Jim Walmsley runs a basalt ridge-line through 10km on day three of the Golden Trail Championship 2020. Photo: Stephen Granger

Two American athletes who enjoyed outstanding success at the recent Golden Trail Championship on the Island of Faial in The Azores may soon be racing on the African continent.

Jim Walmsley and Rachel Drake arrived in The Azores with formidable reputations but relative inexperience in the demanding and often harsh trail running environment. Both began the event with relatively conservative starts to take the respective overall runners-up positions, finishing with emphatic stage victories on the final day. Walmsley finally turned the tables on the seemingly impregnable Pole -and overall winner – Bartlomiej Przedwojewski, while Drake stunned the championship by outrunning Swiss super-star, Maude Mathys.

Walmsley and Drake have followed separate but similar paths in their athletics’ careers.  Both competed with distinction in track and field, road running and cross-country racing, but have achieved their greatest success in trail running. They won their respective golden segments in the USA – Walmsley in Arizona and Drake in the Pacific North-West – to win sought-after golden tickets to the Golden Trail event.

Rachel Drake, in fourth on day two, Golden Trail Championship 2020. Photo: Stephen Granger.

Walmsley arrived at the championship as one of the biggest names in ultra-distance racing, having won titles and broken records in many of the world’s top ultra-trail and road races, including eclipsing Bruce Fordyce’s world 50 mile road record, which had stood for 36 years, a performance acknowledged by the Comrades Marathon legend.

“Congratulations Jim Walmsley on setting a new World record for 50 miles at the Hoka One One race, and for running with such courage and dignity,” Fordyce wrote after Walmsley had set the mark last year. “Your CV is extremely impressive and your bold, aggressive front running approach to racing is the direct opposite of my rather timid approach to the pain of any ultra!”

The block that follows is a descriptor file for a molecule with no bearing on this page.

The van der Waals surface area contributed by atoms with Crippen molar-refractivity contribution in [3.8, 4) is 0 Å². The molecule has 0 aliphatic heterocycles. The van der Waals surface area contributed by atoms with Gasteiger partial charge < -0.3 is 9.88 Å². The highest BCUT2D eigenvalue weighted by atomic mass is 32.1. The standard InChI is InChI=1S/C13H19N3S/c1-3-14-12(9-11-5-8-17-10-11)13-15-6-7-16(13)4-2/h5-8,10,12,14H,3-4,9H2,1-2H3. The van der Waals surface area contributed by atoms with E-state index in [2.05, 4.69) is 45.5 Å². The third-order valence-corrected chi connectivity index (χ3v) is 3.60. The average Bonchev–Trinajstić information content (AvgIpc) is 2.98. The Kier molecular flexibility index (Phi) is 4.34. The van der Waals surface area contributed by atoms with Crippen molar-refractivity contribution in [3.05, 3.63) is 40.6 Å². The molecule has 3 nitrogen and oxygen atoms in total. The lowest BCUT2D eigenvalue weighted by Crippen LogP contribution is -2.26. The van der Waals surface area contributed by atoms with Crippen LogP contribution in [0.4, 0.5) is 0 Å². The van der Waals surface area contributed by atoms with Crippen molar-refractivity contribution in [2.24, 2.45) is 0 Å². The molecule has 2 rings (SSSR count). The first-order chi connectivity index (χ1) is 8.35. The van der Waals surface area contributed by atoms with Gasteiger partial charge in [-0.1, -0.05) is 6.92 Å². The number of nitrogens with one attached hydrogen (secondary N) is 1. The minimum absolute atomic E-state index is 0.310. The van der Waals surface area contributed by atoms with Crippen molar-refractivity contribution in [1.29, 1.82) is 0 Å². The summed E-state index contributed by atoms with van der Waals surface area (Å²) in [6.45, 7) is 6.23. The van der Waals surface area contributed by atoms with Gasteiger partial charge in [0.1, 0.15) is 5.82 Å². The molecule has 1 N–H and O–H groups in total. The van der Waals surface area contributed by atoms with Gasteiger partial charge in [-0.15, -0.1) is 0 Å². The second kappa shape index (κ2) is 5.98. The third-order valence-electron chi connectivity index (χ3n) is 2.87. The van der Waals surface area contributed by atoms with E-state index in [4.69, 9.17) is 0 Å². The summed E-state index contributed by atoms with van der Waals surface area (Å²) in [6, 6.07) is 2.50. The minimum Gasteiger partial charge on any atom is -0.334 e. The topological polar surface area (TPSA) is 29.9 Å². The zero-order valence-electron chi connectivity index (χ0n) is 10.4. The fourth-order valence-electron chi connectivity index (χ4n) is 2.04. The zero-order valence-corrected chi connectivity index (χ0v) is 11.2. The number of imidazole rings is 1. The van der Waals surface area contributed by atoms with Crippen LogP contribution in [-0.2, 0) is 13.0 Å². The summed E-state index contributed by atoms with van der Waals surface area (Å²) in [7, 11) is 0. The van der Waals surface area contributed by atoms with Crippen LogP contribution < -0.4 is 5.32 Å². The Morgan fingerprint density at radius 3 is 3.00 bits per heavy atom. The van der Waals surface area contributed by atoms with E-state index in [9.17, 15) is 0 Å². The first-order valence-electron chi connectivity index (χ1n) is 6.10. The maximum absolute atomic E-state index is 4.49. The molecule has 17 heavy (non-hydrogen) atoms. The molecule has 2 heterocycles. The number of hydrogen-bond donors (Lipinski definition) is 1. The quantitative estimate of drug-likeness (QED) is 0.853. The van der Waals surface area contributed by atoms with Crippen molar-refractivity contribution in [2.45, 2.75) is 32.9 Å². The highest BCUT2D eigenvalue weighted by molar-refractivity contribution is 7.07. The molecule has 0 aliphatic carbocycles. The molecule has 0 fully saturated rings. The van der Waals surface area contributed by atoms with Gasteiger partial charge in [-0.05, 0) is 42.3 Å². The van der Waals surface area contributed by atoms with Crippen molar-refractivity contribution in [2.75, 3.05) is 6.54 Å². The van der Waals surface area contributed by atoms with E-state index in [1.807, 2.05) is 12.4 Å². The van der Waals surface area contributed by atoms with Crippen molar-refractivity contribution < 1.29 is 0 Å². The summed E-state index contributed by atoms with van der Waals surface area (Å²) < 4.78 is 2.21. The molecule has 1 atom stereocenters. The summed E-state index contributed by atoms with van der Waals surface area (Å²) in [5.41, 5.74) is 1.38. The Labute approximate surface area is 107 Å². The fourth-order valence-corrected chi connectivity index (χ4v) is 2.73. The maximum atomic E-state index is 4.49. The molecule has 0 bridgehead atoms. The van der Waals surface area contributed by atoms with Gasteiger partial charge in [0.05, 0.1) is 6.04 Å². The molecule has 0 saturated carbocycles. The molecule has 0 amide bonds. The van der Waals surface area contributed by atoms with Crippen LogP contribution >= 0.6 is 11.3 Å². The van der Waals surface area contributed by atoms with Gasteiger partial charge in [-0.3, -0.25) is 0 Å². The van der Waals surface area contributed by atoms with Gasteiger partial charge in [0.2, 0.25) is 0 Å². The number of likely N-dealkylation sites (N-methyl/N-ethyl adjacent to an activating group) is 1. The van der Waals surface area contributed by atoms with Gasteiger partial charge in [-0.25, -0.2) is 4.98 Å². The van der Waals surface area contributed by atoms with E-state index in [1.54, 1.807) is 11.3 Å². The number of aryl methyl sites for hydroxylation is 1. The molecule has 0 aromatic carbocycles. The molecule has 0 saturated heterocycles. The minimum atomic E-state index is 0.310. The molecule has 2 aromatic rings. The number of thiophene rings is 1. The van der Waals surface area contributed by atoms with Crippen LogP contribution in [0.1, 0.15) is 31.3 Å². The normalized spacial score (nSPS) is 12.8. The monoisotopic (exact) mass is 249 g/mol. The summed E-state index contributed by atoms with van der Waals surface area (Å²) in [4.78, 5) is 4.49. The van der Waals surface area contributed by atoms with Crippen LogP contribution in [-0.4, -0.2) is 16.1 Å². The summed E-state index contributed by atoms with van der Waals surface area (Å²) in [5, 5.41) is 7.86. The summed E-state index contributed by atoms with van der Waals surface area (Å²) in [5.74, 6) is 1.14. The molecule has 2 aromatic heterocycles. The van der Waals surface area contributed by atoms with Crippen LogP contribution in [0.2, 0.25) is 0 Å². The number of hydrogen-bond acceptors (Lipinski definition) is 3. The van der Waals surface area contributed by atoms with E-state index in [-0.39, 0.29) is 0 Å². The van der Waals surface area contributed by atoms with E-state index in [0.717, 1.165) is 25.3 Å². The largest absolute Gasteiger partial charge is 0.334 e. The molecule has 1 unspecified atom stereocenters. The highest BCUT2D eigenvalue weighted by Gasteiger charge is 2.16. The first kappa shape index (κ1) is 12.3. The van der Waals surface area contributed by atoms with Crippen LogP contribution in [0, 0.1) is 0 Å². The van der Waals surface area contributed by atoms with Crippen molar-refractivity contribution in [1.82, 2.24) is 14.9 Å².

Jim Walmsley resigned to second place, day three of the Golden Trail Championship 2020. Photo: Stephen Granger

Walmsley also defended his title at the Western States 100 miler last year, setting new benchmarks for the great Californian ultra in successive years, following his defeat to South African Ryan Sandes in 2017. His winning time last year of 14 hrs 09 min 28 sec is so far ahead of what had previously been achieved at the WS100 that his record could well stand for as long as Fordyce’s.

But by his own admission, Walmsley was entering new territory in making the journey to the mid-Atlantic, never having competed in a multi-day stage race and, being born and raised in the desert in Phoenix, Arizona, being somewhat unfamiliar with the terrain, territory and wet, muddy conditions which prevailed during the four days of racing.

Jim Walmsley over the rocks on day three of the Golden Trail Championship 2020. Photo: Stephen Granger

“This (type of running) is completely new to me,” admitted Walmsley.  “Challenging fun, which put me out of my comfort-zone and I think I got a little better by the end of it.  But (it was) not quite my cup of tea and I think some of the other runners had an advantage on the technical muddy terrain.

“Targeting the GTC was a spontaneous decision for me. I only decided to do this race ten days before it started, after talking my partner into traveling for a race this year.

“I was fortunate that Salomon created a Golden Trail Segment near my home in Flagstaff, Arizona, so I was able to race into the series. I thought that was a very awesome entry process. All-in-all, the timing worked out for my being in good enough shape to have the confidence to sign up for a type of race I’ve never done before.” 

Capelhinos lighthouse in the backdrop as Jim Walmsley completes day three of the Golden Trail Championship 2020. Photo: Stephen Granger

Walmsley has earmarked the Comrades Marathon in South Africa as a ‘must-do’ ultra-race, currently absent from his remarkable CV. “It’s obviously an important ultra-distance race. I hope the 2021 race calendar can get back to normal. Assuming that, I will be running a couple road ultras, specifically with hopes of targeting Comrades 2021. I have a twin brother who is a huge rugby player and fan. I am hoping to bring him with me to South Africa someday as a second. He’s already bought a Durban Sharks rugby jersey in preparation of a Comrades trip!”